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Schools to suffer under more budget cuts

  • 2009-08-19
  • Staff and wire reports

EXTRA HOMEWORK: Education minister balancing school reform with slashed spending.

RIGA - The Education and Science Ministry's budget for 2010 will be 15 million lats (21.4 million euros) short of planned spending, says Minister of Education and Science Tatjana Koke (Greens and Farmers Union), reports news agency LETA. "If this amount is not allotted to the ministry next year, it will have to consider which functions would have to cut," she said.

Koke explained that the ministry's budget for this year was already subject to cuts of 186 million lats from the 2008 spending budget, and that it will be reduced by another 60 million lats in 2010. This amounts, she says, to cuts of "almost 250 million lats altogether by 2010, and that means that the ministry will not be able to conduct all the functions that it currently performs."
Koke said that the ministry has "three main goals in structuring its budget - cost optimization, improving the attractiveness of higher education for foreign students, and enhancing national values, for instance, through the organization of the school and youth song and dance festivals."
 
She maintains that reorganization of the ministry will continue, which means that more of the ministry's employees will be laid off, and the salaries for those remaining will be reduced. From September 1, the start of the school year, teachers' salaries will be lowered, from 345 lats per month to 250 lats.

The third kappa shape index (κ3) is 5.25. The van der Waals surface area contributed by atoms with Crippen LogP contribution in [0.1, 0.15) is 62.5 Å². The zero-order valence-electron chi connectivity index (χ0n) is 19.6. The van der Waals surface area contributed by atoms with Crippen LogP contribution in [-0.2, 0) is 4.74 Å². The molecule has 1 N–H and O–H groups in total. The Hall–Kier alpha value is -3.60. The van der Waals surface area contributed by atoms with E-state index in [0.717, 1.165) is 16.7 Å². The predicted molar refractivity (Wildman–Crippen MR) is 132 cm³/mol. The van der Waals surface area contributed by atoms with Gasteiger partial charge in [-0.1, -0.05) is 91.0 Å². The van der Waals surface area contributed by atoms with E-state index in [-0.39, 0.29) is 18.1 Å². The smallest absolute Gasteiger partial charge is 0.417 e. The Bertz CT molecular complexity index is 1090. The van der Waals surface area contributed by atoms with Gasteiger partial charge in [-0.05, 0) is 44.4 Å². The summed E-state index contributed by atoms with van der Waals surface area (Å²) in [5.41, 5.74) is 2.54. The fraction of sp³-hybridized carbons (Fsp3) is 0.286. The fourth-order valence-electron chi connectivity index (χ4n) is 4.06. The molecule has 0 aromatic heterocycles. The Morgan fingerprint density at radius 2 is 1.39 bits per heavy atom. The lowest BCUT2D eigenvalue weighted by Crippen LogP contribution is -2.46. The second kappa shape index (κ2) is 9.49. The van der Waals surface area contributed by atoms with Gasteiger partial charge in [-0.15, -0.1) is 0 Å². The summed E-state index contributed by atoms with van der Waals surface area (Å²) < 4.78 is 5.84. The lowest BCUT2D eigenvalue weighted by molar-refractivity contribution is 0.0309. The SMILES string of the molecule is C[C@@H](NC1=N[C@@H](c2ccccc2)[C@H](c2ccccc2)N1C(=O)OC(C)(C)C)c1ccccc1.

Local governments throughout the state have informed the ministry that they are planning to shut down 36 schools, and reorganize 68 schools within the framework of the schools' network reform decision. So far, the ministry has approved closing down 27 schools, this from a total of 948 in Latvia.
Ten of the schools that will be reorganized are located in the provinces; the plans to shut down eight of these schools were confirmed already by the beginning of summer. Ten schools in Riga will be closed down already from August 31, and another six will stop operating as of the beginning of 2010. Many smaller schools all around Latvia will be merged with other nearby schools.

"The ministry is carefully following the local municipalities' decisions. If the school provides quality education with successful teaching results, then we have to respect their decisions," says the advisor to the Minister, Agnese Korbe. Koke approves of the local governments' initiative in implementation of the school reform program, and pledges that the Ministry will closely monitor the reform process to make sure that the changes do not compromise the quality of education.

In order to increase the student-teacher ratio, which in Latvia is currently low, at 6.4 students per teacher, the Ministry is working on the conditions that a salary of 250 lats gross can be done only if, in the next school year, the ratio would raise to eight students per teacher, with 10.2 students per teacher in Latvia's larger cities.
This also means that local municipalities have to decide whether to pay a lower salary to teachers, or combine some schools and take more financing per student, though with a reduction in teacher head counts.

Riga's city council has already decided to close 16 schools.